Since last summer I have been increasingly interested in exploring the works of the French 1920s avant-garde directors – Jean Epstein, Germaine Dulac, Abel Gance, Louis Delluc and Marcel L’Herbier – beyond the most well known films from this period, which were programmed in the first year of my film and media studies program in Copenhagen in 2005/2006: films such as Jean Epstein’s La Chute de la maison Usher (The Fall of the House of Usher, 1928) or Dimitri Kirsanoff’s Ménilmontant (1926). While those films were absolutely eye-opening to me back then and left me with a completely different view on what film could be I never made the effort to dig as deep into that period as I would have liked. Film-viewing-wise, I remember I was mostly busy watching Italian classics and exploitation cinema back then.
However, all that changed when I began reading up on early film history writing and the recognition of film as an art form last year as a part of my research. In particular I became interested in the gradual discursive change toward film and the perception of film as an art form and its institutionalization in French film criticism, theory and ciné-club culture in the late 1910s and throughout the 1920s. In this respect, one of the critics and key figures of this moment whose early film histories have interested me in particular is Léon Moussinac. Moussinac belonged to the inner circle of film critics and theorists in Paris and was a militant supporter of film as an art form, playing a central role in recognizing for example Soviet cinema as such – in particular Vsevolod Pudovkin and Sergei Eisenstein – through his central engagement in the communist ciné-club Les amis de Spartacus, which was launched in the summer of 1927. Probably the best introduction to this period and its milieu has been written by the American film historian Richard Abel in his book French Cinema: The First Wave, 1915-1929 (Princeton University Press, 1987), which in retrospect regards this particular period with its cinephile cinema-going habits and critic-filmmaker figures as a ‘first wave’ preceding the later French Nouvelle Vague and its mixture of popular cultural and neo-avantgardist attitudes. A little introduction to Moussinac written by Abel can be found here. In French, perhaps the sociological analysis proposed by film conservator and historian of the French National Library Christophe Gauthier in his La Passion du cinéma: ciné-clubs, cinéphiles et salles spécialisées à Paris de 1920 à 1929 (AFRHC/EDC, 1999) remains one of the most engaging studies of the period which I have come across, partly because it investigates the links between collection building in the 1920s ciné-clubs and film preservation extensively.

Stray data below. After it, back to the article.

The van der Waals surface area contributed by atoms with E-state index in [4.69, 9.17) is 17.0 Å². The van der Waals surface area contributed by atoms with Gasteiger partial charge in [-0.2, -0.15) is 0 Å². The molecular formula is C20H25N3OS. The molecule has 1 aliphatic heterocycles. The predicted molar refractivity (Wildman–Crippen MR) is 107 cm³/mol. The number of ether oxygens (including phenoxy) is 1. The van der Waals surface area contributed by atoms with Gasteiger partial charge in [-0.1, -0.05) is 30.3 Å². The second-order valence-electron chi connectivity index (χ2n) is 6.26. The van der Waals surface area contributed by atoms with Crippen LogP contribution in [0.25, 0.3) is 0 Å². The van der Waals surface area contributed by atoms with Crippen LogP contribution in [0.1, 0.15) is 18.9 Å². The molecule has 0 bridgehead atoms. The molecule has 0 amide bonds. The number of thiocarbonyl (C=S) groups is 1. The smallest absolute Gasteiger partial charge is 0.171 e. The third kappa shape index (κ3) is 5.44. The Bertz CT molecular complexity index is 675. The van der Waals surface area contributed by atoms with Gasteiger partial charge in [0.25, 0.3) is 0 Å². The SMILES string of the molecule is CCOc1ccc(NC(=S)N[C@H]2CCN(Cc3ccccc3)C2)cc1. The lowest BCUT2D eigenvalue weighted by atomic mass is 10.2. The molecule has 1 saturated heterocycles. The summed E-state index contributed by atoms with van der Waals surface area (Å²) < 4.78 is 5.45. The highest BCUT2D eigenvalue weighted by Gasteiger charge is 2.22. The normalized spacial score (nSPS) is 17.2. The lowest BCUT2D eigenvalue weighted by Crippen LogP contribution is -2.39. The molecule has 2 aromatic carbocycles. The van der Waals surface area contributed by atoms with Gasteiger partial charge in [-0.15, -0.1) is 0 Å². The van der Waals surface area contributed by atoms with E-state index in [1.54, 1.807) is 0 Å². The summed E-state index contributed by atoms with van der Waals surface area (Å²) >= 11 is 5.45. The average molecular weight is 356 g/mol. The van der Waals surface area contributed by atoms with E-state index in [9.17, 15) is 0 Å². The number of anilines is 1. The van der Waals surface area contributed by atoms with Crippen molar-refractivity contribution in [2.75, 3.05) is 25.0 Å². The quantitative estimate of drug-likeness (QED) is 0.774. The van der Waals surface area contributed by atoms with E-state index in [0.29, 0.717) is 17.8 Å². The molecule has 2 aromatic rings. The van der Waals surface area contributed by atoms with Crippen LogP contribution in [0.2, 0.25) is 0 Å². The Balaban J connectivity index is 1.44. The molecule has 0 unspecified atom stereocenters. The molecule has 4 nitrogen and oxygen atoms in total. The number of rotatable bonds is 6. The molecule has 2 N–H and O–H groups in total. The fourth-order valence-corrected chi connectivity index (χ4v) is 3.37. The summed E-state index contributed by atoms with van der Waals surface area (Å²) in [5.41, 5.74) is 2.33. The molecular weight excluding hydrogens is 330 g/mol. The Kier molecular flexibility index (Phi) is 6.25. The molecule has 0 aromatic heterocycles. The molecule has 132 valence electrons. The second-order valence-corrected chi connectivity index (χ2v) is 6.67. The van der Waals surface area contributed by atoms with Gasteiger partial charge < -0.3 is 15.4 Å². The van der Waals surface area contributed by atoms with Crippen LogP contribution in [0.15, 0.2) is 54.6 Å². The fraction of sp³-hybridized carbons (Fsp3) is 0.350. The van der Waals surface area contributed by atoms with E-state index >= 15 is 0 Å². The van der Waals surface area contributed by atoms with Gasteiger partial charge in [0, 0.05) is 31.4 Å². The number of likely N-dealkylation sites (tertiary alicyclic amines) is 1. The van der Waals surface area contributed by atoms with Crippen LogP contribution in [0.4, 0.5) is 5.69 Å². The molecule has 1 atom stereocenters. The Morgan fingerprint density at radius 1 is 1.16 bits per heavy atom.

Léon Moussinac’s Naissance du cinéma (J. Povolovzky & Cie, Éditeurs, 1925)
Léon Moussinac wrote several film histories throughout the 1920s, both general ones and film histories focused on national cinemas, on for example Soviet cinema (Le Cinéma Soviétique, Librairie Gallimard, 1928). Arguably, his most influential film histories are the early Naissance du Cinéma (J. Povolovzky & Cie, Éditeurs, 1925) and Panoramique du Cinéma (Au sans pareil, 1929), because of their discernment of a set frame of reference for films which in the eyes of the 1920s cinephiles had contributed to the establishment of film as an art form (these books can still be found at quite reasonable prices online!). What I find particularly fascinating in reading these books today is the detailed insight they give into the canon formation and appreciation of silent films which are still with us and which continue to be taught as key films in the history of cinema, while at the same time, they may give an impression of some of the films which tend perhaps to be forgotten today and enjoyed only within specialized circles. Furthermore, it is intriguing to go through them because they nourish an understanding of how contemporary film theory in its conceptualization of film as an art form laid the foundation for film history writing. The structure and content of Moussinac’s Naissance du cinéma is for example particularly interesting in this aspect, with an opening statement which serves to legitimize film as art, by proposing a list of films that are particularly artistic and a theoretical conception with which to discern then.